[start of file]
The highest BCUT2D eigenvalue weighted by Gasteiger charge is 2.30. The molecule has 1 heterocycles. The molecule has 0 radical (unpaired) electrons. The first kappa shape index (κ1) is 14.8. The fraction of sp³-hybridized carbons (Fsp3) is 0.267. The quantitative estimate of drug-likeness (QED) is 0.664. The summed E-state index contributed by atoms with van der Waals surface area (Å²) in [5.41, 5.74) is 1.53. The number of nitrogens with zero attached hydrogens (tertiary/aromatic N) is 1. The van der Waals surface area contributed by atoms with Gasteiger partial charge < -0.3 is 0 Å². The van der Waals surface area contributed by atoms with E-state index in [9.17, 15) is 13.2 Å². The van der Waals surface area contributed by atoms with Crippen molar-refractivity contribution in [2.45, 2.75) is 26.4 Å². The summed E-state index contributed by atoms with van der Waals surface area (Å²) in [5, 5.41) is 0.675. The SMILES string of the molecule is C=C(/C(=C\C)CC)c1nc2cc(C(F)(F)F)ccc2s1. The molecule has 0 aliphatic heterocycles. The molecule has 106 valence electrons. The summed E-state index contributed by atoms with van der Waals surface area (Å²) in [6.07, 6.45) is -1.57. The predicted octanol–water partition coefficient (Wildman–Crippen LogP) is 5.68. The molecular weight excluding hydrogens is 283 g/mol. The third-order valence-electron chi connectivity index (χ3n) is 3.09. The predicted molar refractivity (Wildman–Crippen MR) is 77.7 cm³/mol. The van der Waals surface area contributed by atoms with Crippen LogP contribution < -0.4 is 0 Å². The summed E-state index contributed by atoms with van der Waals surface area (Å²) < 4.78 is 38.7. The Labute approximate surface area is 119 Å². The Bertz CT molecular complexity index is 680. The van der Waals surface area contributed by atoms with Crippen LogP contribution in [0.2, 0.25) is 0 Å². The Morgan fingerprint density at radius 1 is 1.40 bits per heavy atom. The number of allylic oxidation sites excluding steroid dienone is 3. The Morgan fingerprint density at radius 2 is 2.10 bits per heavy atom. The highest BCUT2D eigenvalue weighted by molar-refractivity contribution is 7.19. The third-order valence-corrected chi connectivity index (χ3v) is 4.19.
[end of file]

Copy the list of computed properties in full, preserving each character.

The highest BCUT2D eigenvalue weighted by Gasteiger charge is 2.30. The molecule has 1 heterocycles. The molecule has 0 radical (unpaired) electrons. The first kappa shape index (κ1) is 14.8. The fraction of sp³-hybridized carbons (Fsp3) is 0.267. The quantitative estimate of drug-likeness (QED) is 0.664. The summed E-state index contributed by atoms with van der Waals surface area (Å²) in [5.41, 5.74) is 1.53. The number of nitrogens with zero attached hydrogens (tertiary/aromatic N) is 1. The van der Waals surface area contributed by atoms with Gasteiger partial charge < -0.3 is 0 Å². The van der Waals surface area contributed by atoms with E-state index in [9.17, 15) is 13.2 Å². The van der Waals surface area contributed by atoms with Crippen molar-refractivity contribution in [2.45, 2.75) is 26.4 Å². The summed E-state index contributed by atoms with van der Waals surface area (Å²) in [5, 5.41) is 0.675. The SMILES string of the molecule is C=C(/C(=C\C)CC)c1nc2cc(C(F)(F)F)ccc2s1. The molecule has 0 aliphatic heterocycles. The molecule has 106 valence electrons. The summed E-state index contributed by atoms with van der Waals surface area (Å²) in [6.07, 6.45) is -1.57. The predicted octanol–water partition coefficient (Wildman–Crippen LogP) is 5.68. The molecular weight excluding hydrogens is 283 g/mol. The third-order valence-electron chi connectivity index (χ3n) is 3.09. The predicted molar refractivity (Wildman–Crippen MR) is 77.7 cm³/mol. The van der Waals surface area contributed by atoms with Crippen LogP contribution < -0.4 is 0 Å². The summed E-state index contributed by atoms with van der Waals surface area (Å²) < 4.78 is 38.7. The Labute approximate surface area is 119 Å². The Bertz CT molecular complexity index is 680. The van der Waals surface area contributed by atoms with Crippen LogP contribution in [0.2, 0.25) is 0 Å². The Morgan fingerprint density at radius 1 is 1.40 bits per heavy atom. The number of allylic oxidation sites excluding steroid dienone is 3. The Morgan fingerprint density at radius 2 is 2.10 bits per heavy atom. The highest BCUT2D eigenvalue weighted by molar-refractivity contribution is 7.19. The third-order valence-corrected chi connectivity index (χ3v) is 4.19.